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leftyhunter

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To quote @connecticut yankee, "Here at CWT we have members who love to speak to the issue of Civil War strategy and tactics with its "woulda, coulda, shoulda"."
But facts are facts. Offensive operations work best when one side has all the advantages. Is it fair to criticize McCellen for failure if he didn't have the manpower and logistical support Grant had?
Not that I begrudge Grant using all resources at his disposal. Just pointing out criticism of McCellen should take into account the totality of McCellen's disadvantages over Lee.
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If Grant or Thomas criticized McCellen then I would take them as a more credible source then a general that constantly fails at independent command.
This is a very interesting point and I would be curious to hear others thoughts on it. To be honest, I’m not sure how seriously I would take Grant’s assessment of McClellan. His modesty and aversion to finding fault in others is well known. One of his staff officers, Colonel Ely S. Parker explained it this way :

Our conversations would sometimes become of a personal nature, but I have never heard Grant refer to any man in the way of sneer or detraction. He always sought to speak of the good in men rather than the evil, and if he had to speak of the bad qualities in a man he would close his remarks with the mention of his good points, or excuses why he did not have them. In his talk with others I have never heard him say or do anything which might embarrass or mortify them.”

A good example of this and one that has always bothered me a bit (made me feel sorry for Grant) is this one:

In December 1864, after Grant has assumed command of all the armies, General George Meade wrote to his wife (upon Sheridan’s promotion):

[I do] not see anything I can do but bear patiently til it pleases God to let the truth be known and matters be set right…Now, to tell the truth, [Grant] has greatly disappointed me, and since this campaign I really begin to think I am something of a general.”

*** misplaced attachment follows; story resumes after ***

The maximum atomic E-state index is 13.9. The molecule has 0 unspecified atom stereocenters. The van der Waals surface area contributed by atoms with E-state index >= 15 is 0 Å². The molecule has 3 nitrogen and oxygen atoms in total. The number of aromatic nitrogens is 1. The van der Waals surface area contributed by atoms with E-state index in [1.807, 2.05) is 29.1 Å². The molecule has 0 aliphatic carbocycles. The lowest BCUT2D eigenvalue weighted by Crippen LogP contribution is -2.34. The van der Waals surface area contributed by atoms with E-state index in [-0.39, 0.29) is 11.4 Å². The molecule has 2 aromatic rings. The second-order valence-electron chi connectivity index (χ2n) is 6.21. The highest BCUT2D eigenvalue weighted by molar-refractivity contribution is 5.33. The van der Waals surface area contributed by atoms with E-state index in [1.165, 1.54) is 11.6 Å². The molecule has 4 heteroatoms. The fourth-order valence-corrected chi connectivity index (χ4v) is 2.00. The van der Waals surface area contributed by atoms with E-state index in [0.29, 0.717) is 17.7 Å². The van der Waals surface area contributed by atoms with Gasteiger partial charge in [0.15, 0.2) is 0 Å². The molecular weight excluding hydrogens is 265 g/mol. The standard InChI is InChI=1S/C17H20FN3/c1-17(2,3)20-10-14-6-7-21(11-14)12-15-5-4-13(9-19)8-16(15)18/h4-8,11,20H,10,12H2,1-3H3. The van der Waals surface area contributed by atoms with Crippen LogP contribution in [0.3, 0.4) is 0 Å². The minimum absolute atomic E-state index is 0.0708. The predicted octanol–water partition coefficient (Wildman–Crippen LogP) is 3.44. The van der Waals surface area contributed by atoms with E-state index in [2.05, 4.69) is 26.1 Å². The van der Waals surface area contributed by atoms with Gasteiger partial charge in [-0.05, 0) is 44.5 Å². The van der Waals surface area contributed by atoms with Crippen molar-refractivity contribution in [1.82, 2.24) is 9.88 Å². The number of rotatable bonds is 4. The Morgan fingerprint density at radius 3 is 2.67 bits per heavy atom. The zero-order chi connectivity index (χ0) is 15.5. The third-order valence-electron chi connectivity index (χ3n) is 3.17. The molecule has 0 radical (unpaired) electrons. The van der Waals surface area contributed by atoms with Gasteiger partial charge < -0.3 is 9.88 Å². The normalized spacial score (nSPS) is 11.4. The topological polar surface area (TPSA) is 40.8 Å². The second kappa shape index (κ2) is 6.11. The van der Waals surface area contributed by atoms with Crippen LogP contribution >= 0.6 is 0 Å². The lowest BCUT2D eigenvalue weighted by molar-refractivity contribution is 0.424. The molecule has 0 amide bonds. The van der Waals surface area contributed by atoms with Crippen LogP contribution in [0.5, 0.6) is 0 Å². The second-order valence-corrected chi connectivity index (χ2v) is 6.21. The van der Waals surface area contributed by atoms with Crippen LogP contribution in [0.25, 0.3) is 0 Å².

and later:

It is the same old story, the inability to appreciate the sensitiveness of a man of character and honor.”

At this same time Grant is writing to Washburne trying to get his help in getting Meade’s confirmation as major general:

What the objections are I do not know, and therefore cannot address myself to them. I am very sorry this should be so. General Meade is one of our truest men and ablest officers. He has been constantly with that army, confronting the strongest, best-appointed and most confident army in the South. He therefore has not had the same opportunity of winning laurels so distinctively marked as have fallen the lot of other generals. But I defy any one to name a commander who could do more than he has done with the same chances.”

Source: Grant of Appomattox by William E. Brooks
 

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I couldn't agree more with Longstreet's assessment: "McClellan commenced too high up, in fact. He should have begun as the colonel of a regiment." In contrast to Grant, Sherman, and certainly many other officers whose experience and skills developed over time, McClellan was placed in the highest level of command at the earliest moments of the war. Not only did he lack the benefit of a true "learning curve" but his government superiors expected much because they likewise had unrealistic notions about warfare in the early days of the war.